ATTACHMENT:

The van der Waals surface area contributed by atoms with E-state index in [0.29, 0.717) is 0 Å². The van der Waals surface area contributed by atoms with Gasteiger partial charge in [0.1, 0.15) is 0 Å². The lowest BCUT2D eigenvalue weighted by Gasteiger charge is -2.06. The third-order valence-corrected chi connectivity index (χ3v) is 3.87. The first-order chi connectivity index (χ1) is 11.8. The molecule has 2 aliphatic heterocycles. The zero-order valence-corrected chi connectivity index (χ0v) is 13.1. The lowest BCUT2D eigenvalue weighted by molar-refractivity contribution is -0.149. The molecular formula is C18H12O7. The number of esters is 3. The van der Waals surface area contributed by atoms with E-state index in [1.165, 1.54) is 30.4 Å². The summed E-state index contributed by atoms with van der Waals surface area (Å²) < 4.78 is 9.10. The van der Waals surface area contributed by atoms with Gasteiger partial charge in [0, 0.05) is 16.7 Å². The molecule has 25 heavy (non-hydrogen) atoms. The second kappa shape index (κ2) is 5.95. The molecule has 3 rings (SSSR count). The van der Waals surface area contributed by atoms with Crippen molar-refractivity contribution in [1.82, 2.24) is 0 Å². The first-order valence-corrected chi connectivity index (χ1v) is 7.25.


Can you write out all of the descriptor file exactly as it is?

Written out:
The van der Waals surface area contributed by atoms with E-state index in [0.29, 0.717) is 0 Å². The van der Waals surface area contributed by atoms with Gasteiger partial charge in [0.1, 0.15) is 0 Å². The lowest BCUT2D eigenvalue weighted by Gasteiger charge is -2.06. The third-order valence-corrected chi connectivity index (χ3v) is 3.87. The first-order chi connectivity index (χ1) is 11.8. The molecule has 2 aliphatic heterocycles. The zero-order valence-corrected chi connectivity index (χ0v) is 13.1. The lowest BCUT2D eigenvalue weighted by molar-refractivity contribution is -0.149. The molecular formula is C18H12O7. The number of esters is 3. The van der Waals surface area contributed by atoms with E-state index in [1.165, 1.54) is 30.4 Å². The summed E-state index contributed by atoms with van der Waals surface area (Å²) < 4.78 is 9.10. The van der Waals surface area contributed by atoms with Gasteiger partial charge in [0, 0.05) is 16.7 Å². The molecule has 25 heavy (non-hydrogen) atoms. The second kappa shape index (κ2) is 5.95. The molecule has 3 rings (SSSR count). The van der Waals surface area contributed by atoms with Crippen molar-refractivity contribution in [1.82, 2.24) is 0 Å². The first-order valence-corrected chi connectivity index (χ1v) is 7.25.